Never Fade Page 139

Those agents…the kids…their bodies that we had to leave behind, whose families would never know what happened to them, who didn’t get a chance to escape, who might have still been clinging to life when—

The sob stuck in my throat, and I couldn’t cough it free. I wasn’t crying, but my body was shaking violently, hard enough that Liam wrapped his arms around me from behind. I felt his heart racing against my back, his face as he buried it against my neck.

He was solid and here; all of us, alive. Alive, alive, alive. We had made it out. But still, I couldn’t stop seeing it, the way the ceiling must have caved, the falling glass, the floor that suddenly wasn’t there, the darkness sweeping down.

Focus, I commanded myself. There are still kids behind you. You’re still not out of this. Don’t let it take you, too. Liam, Chubs, Vida, and Jude. Liam, Chubs, Vida, and Jude.

“Just breathe, just breathe,” Liam said, his own voice shaking.

The steady pattern of it, the rise and fall of his chest beside me, was steadying enough that my grip on his side relaxed. He pressed his lips against my forehead, more out of relief than anything else, I thought.

“We’re okay,” I said. “We’re okay. Just keep going.”

My mind caught the words and carried them forward in the dark. Just keep going. The longer we walked, the harder it became to tell the difference between my fear, my anger, and my guilt. They were a swollen mass in my chest, a rising sore. Someone ahead of us was either laughing or sobbing; the noise was so unhinged, I couldn’t tell the difference.

The biggest fear, the one that kept my heart firmly lodged at the base of my throat and my knees sliding forward, forward, forward as the cement gripped at my shoulders, was knowing that, at any point, the whole thing could come down on top of us.


It should have been comforting to feel Liam pressing close behind me. We finally reached a section of the tunnel that was whole and where we could stand at our full height. It felt better to be moving that way, like it was a sign we were almost through. But it was still so impossibly dark. No matter how many times I tried to look back, I couldn’t see anything past the vague shape of Liam’s face.

Keep going—Head down, arms in, only going forward, forward, forward as fast as I could move my feet. I lost track of time. Five minutes passed, ten minutes, maybe. Fifteen. The mildew smell changed to an all-out rancid stink as the drains constricted again. I kept my hands out on either side of me, letting them glide along the slick, dripping cement. Liam let out a strangled grunt as he cracked his head against the sloping ceiling, and a second later, I had to duck.

The standing water was thick and reeked of rotting things and mold. I heard someone start to retch, and it was like it always was—once one person started, everyone else’s stomach was heaving, too.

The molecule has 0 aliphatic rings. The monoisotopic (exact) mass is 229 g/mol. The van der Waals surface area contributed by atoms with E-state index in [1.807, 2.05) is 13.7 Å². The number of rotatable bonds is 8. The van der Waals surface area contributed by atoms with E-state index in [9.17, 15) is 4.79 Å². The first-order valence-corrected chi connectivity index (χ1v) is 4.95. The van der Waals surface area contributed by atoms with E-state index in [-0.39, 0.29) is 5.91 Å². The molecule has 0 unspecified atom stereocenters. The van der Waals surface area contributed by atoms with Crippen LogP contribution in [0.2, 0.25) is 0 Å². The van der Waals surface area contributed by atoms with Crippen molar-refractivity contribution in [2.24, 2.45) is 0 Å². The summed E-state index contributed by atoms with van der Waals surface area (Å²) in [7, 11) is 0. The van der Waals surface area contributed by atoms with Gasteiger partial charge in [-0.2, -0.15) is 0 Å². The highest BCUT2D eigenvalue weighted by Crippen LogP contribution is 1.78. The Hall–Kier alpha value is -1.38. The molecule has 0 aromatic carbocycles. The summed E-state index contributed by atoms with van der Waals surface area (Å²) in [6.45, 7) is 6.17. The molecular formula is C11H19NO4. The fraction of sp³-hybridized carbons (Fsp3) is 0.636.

I clawed blindly at my face, trying to clear the hair that stuck in clumps to my cheeks and neck. It snuck up on me, the suffocating—the thick, sticky air seemed to vanish, the tunnels constricted, and I couldn’t see a thing, not one damn thing.

We are not going to die down here. We were not just going to disappear.

I tried to stay focused on the rhythmic, slow shuffle of skin against concrete and the way the water seemed to recede with the ceilings. How was it possible that the tunnel felt so different heading out than it had coming in? I felt it widen again, dipping down; it might have been my eyes adjusting to the dark, but I could have sworn it was getting lighter.

I wasn’t imagining it. The change had been gradual at first, a hint of a glow, but it was bright enough now that I could see Liam’s surprised face as it turned down to meet mine. The tunnel filled with sounds of relief. I stood on my toes, trying to see over the heads in front of me. The smallest pinprick of light was staring us down the long tunnel, and it grew just that tiny bit larger with each step. A sudden burst of energy kicked my legs up, moving them faster, and faster, and faster until I could see the ladder, the figures climbing up out of the crippling dark and into the light.

For a long time, there was nothing beyond the smoke.

It hung around us in a curtain of graying brown, warmed only by the setting sun. The debris that had been blasted in the bombing still hadn’t settled. It floated down through the open door, a fine, crushed cement that swirled as we stirred it. My arms shook the entire climb up the ladder. Cole was waiting for us at the entrance to the tunnel, gripping my arm and hauling me out before turning back to get Liam.

“Goddammit, you stupid kid!” he cried, shaking him. His voice was hoarse, and he seemed to choke on each word. “You scared the shit out of me! When I say stay behind me, I mean stay behind. Why didn’t you just leave when I told you to? Why can’t you just listen to me!”

He wrapped his arms around his shoulders, and Liam, in all of his relief and exhaustion, let him. I couldn’t understand what they were saying to each other as they stood in front of the door, but Vida’s “Some of us are still trying to get out, ass**les!” shattered the moment.

Another agent guided us down the embankment of the Los Angeles River, to the spot where the others were huddled beneath the center of the bridge overhead. I pulled my shirt up over my nose and mouth to avoid breathing it in, but the chalky taste was already in my throat. I had already swallowed the day’s poison down, letting it mix with the smoke and bile.

The sights of Los Angeles and the warehouse district were too much for any of us to take. No one was willing to turn around and face the wreckage in the distance. We knew, all of us, that the city had been attacked, but to actually see the burning skyscrapers on the horizon, watch the black smoke funnel out and up and into the clear blue sky, was sickening.

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